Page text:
A unified soteriology for the whole church.
It is commonly claimed that Western Christianity teaches salvation as deliverance from sin through Jesus’s sacrifice on the cross, while Eastern Christianity teaches salvation as deliverance from death—and as deification—through Christ’s incarnation. But is it really true that no normative, unified doctrine of salvation is to be found in Scripture and tradition?
Theologian Khaled Anatolios, deeply grounded in both East and West, here advances a soteriology that speaks deeply to all Christians. He argues that both Eastern and Western perspectives are needed, and especially that Eastern theology and liturgy—contrary to Western misperceptions—hold cross, resurrection, and glorification together in an exemplary way. Anatolios uses the phrase “doxological contrition” to suggest that the truth of salvation is found both in Jesus’s perfect glorification of God and in his representative repentance for humanity’s sinful rejection of its original calling to participate in the life of the Holy Trinity.
Deification through the Cross is a salutary rebuttal of the postmodern fragmentation that assumes no single, normative soteriology can apply globally. Anatolios systematically expounds an integrated soteriology, which he then puts into dialogue with various perspectives, including liberation theology, Girardian theory, and penal substitution. All who seek to understand and teach “the joy of our salvation” will find indispensable help in this magisterial retrieval of an often-misunderstood doctrine.
Table of Contents
Part I: Foundational Sources for a Soteriology of Doxological Contrition
1. Doxological Contrition in Byzantine Liturgy
2. Doxological Contrition in Scripture
3. Doxological Contrition in Conciliar Doctrine
Part II: A Systematic Theology of Doxological Contrition
4. The Mutual Glorification of the Divine Trinity
5. Human Existence as Participation in Intra-trinitarian Glorification
6. The Doxological Weight of Human Sin
7. Salvation as Reintegration into Trinitarian Glorification
8. Soteriology of Doxological Contrition in Dialogue
“This book is a masterpiece of careful, wide-ranging engagement in the Christian tradition.”
“Readers will find this book to be a brilliant critique of the strengths and weaknesses of modern approaches to the atonement and a reliable guide to the meaning of salvation.”
“A welcome contribution that avoids merely cataloguing previously renowned and obscure authors’ thoughts and ideas in the name of theology, and instead advances theological reflection and encourages Christians to embrace a salvific praxis of the Way, as originally founded by Jesus.”
— Theological Studies
“This profound and beautiful book is the finest yet from the hand of its remarkable author. Khaled Anatolios sees the suffering of the cross not as a problem to be solved (or explained away), but as the full and free enactment of Jesus’s perfect sorrow over the sins of the world—at once the eternal Son’s glorification of the Father in our flesh and the opening up of divine life itself to sinners. This is a deeply learned theological work at home with the whole Christian tradition, but it is also much more than that. By finding anew the cross at the heart of the mystery of salvation, this theologian makes the joy of the gospel leap off the page.”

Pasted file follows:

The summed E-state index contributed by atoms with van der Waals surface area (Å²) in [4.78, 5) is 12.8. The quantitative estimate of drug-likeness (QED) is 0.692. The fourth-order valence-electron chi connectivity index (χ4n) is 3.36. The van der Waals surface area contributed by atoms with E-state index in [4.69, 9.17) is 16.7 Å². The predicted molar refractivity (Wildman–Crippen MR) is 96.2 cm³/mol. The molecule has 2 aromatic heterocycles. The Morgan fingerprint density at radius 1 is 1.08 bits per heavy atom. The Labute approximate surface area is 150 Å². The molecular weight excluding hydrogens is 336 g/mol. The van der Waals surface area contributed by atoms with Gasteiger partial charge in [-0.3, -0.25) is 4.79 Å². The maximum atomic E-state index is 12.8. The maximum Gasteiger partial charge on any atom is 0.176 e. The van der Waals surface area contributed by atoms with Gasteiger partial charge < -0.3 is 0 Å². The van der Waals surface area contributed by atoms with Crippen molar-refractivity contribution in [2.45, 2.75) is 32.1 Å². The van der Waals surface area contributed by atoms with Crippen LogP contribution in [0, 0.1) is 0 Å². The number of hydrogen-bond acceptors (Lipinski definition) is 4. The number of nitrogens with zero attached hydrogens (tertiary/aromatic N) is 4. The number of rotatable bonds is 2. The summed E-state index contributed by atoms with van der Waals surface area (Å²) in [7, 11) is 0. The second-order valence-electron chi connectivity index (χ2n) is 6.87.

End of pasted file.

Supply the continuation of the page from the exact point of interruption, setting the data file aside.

— Bruce D. Marshall
Perkins School of Theology
“In this book, Khaled Anatolios rises magnificently to the late Fr. Alexander Schmemann’s challenge to engage in liturgical theology, that is, a theology that emerges from and is nourished by the liturgy. His subject is of major importance, with enormous ecumenical repercussions: the doctrine of the atonement. From his immersion in the Byzantine liturgy, he offers the central theme of doxological contrition, and pursues this in dialogue with the Scriptures and with an impressive array of theologians—Athanasius, Cyril, Maximus, Anselm, Aquinas, Nicholas Cabasilas, Scheeben, Staniloae, Balthasar. Deification through the Cross is a triumph of sympathetic dialogue, transcending the easy dichotomies of much twentieth-century theology.”
— Andrew Louth
“The modern discussion of salvation can seem a bewildering collection of competing images, models, and perspectives. Khaled Anatolios not only brings the biblical and traditional material into focus but also points toward a more faithful way of understanding and experiencing what salvation through the life, death, and resurrection of Christ can mean for the church and the Christian.”
— Michael Root
The Catholic University of America
“This lucid, scholarly work is an invaluable reference for anyone interested in salvation and deification.“
The Living Church
“[W]hat Anatolios is really after is a consistent view of Christ’s person and work understood as vicarious doxological contrition. Any repentance we undertake, any sorrow or compunction we may experience, are made possible only because Christ himself has done what we could not: truthfully confess our sin before God, and offer up the glory due the Lord’s Name.”
“How is the Almighty in need of our paltry assistance? The answer is anticipated in this book.”